Turn­ing games jour­nal­ists i nto sports en­ter­tain­ers in Fire PRO Wrestling World

Will the PC Gamer team sur­vive the un­for­giv­ing and elit­ist world of pro­fes­sional wrestling?

PC GAMER (US) - - EXTRA LIFE - By Matthew El­liot

I’m go­ing to make a new sta­ble in FirePro WrestlingWorld. My goal is loftier than sim­ple recre­ations of fa­mous wrestlers, though. I’ve set my­self an ob­jec­tive of Promethean ar­ro­gance: I’m go­ing to cre­ate a compelling sports en­ter­tain­ment story us­ing mem­bers of the PC Gamer team.

I’m go­ing to limit my­self to mem­bers of the team I know, be­cause the only thing stranger than metic­u­lously cre­at­ing a col­league is do­ing it to some­one you’ve only met once. I’m also go­ing to be re­al­is­ti­cally un­re­al­is­tic about stats. PC Gamer might be the most phys­i­cally im­pos­ing team in the games in­dus­try, but they’re not wrestlers. To rep­re­sent this, I’m giv­ing them stats that are good, but not great. FirePro is as much about the qual­ity of the match as it is about who wins and loses, which is handy, be­cause I’m ex­pect­ing a few fail­ures.

I start with Phil. I could have saved time by down­load­ing Damien Sandow from the Work­shop, be­cause he and Phil have the same face, but the rules dic­tate I make him my­self. This is my first cre­ation in a FirePro game, and I strive for per­fec­tion. I get the height about right—Phil’s six foot three, which is wrestler-big any­way—but I ex­ag­ger­ate the weight. I’m struck by how creepy this idea is around the time I’m check­ing Facebook to get the birthdays right. I can’t stop now, though, be­cause de­tails are im­por­tant and I’ve al­ready been com­mis­sioned. Thus, Big Daddy Sav­age is born.

Mak­ing his model is more com­pli­cated. The char­ac­ter cre­ator in FireProWrestlingWorld is a lovely para­dox—it looks ba­sic, but ev­ery­thing slots to­gether to al­low a stag­ger­ing de­gree of cre­ativ­ity. I get stuck early on— there’s a blank space where a hu­man ass should be—but I get the hang of it. I sub­con­sciously cast Phil in the im­age of Decker from a long-for­got­ten Taito coin-op called Cham­pi­onWrestler, a game that was al­most cer­tainly ter­ri­ble, then move on to tweak­ing stats. I de­cide to give him insanely high de­fence, be­cause fight­ing Big Daddy Sav­age should be like punch­ing a mul­ti­storey car park, but again, the rules dic­tate that I’m not al­lowed to max him out. His fin­isher is a chokeslam I call ‘Sa­vatage’.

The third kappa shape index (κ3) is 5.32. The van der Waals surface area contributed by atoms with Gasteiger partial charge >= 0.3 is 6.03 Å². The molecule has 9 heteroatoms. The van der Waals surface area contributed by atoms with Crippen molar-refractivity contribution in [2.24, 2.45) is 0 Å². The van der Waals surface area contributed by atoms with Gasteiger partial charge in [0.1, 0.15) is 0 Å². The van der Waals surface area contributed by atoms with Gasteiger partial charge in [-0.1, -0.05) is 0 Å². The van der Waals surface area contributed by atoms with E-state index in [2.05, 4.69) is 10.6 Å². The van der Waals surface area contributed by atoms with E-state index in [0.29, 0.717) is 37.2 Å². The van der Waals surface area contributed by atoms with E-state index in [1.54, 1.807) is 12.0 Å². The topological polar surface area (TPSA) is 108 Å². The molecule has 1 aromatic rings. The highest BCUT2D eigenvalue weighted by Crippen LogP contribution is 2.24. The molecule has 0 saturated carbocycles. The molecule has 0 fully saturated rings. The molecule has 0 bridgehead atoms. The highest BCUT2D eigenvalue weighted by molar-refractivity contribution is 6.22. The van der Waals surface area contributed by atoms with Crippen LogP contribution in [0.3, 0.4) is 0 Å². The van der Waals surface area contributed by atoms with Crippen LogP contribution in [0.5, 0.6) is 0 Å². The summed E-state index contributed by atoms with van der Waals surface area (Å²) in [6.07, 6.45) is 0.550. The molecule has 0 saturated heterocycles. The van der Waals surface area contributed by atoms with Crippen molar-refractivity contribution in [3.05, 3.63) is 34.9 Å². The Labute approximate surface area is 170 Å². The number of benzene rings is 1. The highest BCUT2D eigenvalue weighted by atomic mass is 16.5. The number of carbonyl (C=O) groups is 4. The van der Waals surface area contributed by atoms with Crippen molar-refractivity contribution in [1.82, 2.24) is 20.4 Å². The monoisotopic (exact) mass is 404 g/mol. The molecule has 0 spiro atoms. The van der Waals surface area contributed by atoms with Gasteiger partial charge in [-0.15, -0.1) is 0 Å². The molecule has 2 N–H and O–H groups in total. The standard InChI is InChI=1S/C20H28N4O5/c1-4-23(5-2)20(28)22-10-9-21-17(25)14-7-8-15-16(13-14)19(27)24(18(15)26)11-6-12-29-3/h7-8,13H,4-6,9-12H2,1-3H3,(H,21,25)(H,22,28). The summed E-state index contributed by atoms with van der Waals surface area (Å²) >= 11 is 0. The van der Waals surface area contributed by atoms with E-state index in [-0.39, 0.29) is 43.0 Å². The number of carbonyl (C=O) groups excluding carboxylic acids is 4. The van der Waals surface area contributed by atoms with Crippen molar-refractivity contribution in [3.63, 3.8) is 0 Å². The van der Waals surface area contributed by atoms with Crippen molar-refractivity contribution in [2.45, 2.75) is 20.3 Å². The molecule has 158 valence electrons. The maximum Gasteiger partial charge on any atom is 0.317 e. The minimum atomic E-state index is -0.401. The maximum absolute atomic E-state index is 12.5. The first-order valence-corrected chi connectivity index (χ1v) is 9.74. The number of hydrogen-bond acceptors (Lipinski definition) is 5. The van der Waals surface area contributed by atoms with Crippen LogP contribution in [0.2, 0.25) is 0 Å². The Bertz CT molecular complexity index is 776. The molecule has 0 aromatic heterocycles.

Mon­ster Fac­tory

Sa­muel Roberts is next, and he’s rel­a­tively easy—I call him Sla­muel (be­cause why wouldn’t I?), give him mas­sive arms, then spend 20 min­utes try­ing to find the right face. I give up when I re­al­ize there are over 300, and just go back to my first choice. He’s a mon­ster: If you say ‘su­plex’ three times in the mir­ror at mid­night, Sla­muel will ap­pear and drop you on your neck. My fa­vorite cre­ation, how­ever, is Tom Se­nior. Be­cause his Twit­ter name is PCGLudo, Tom be­comes The Lu­dodor— the world’s only videogame-based lucha li­bre wrestler, com­plete with a PC Gamer-themed color scheme. You can add an­other layer of au­then­tic­ity to his char­ac­ter by pro­duc­ing Tom’s sur­name in the style of Speedy Gon­za­les (don’t do that). I’m tempted to keep go­ing—art edi­tor John Strike has a name that screams ‘spin kicks’, and Drew Sleep al­ready sounds like a fin­ish­ing move—but it

The char­ac­ter cre­ator in Fire Pro Wrestling World is a lovely para­dox

takes ages to make each one, and I’m keen to get my slam on. The only thing left is a name for my new sta­ble. Af­ter dis­card­ing some dogshit ideas (The Beta Males, The 4K Horse­man, and The Roguealikes), I set­tle on The Noob Day. Yes, that was hon­estly the best one.

I set up a three-on-three tag match be­tween The Noob Day and a team of NPC wrestlers. I was aim­ing for a bois­ter­ous tor­nado match, but I miss the op­tion to change it from a nor­mal tag team bout. It’s not bad for a de­but, but the chem­istry isn’t there—that’s an­other way of say­ing it takes me ages to find the tag but­ton, and that The Lu­dodor re­fuses to tag out even though he’s get­ting pul­ver­ized. He reaches Big Daddy Sav­age, who charges in and chokeslams Bobby Bobby (yes, that’s re­ally his name) for a mus­cu­lar win. The match gets 82%. Not bad.

It’s then I re­al­ize I’m do­ing FirePro all wrong. Not the fight­ing it­self—the match was a slob­ber­knocker—but the struc­ture. Why the hell am I us­ing cab­bagey de­fault wrestlers when I could down­load a su­per­star? The game’s only been in Early Ac­cess a week and there are al­ready over 150 pages of cus­tom cre­ations fea­tur­ing ev­ery no­table wrestler that is, was, or ever will be. I open up the Work­shop to find pris­tine ver­sions of the big­gest names in sports en­ter­tain­ment. I think about pit­ting The Noob Day against Shin­suke Naka­mura, Kenny Omega and Kazuchika Okada, but then some­thing changes my mind.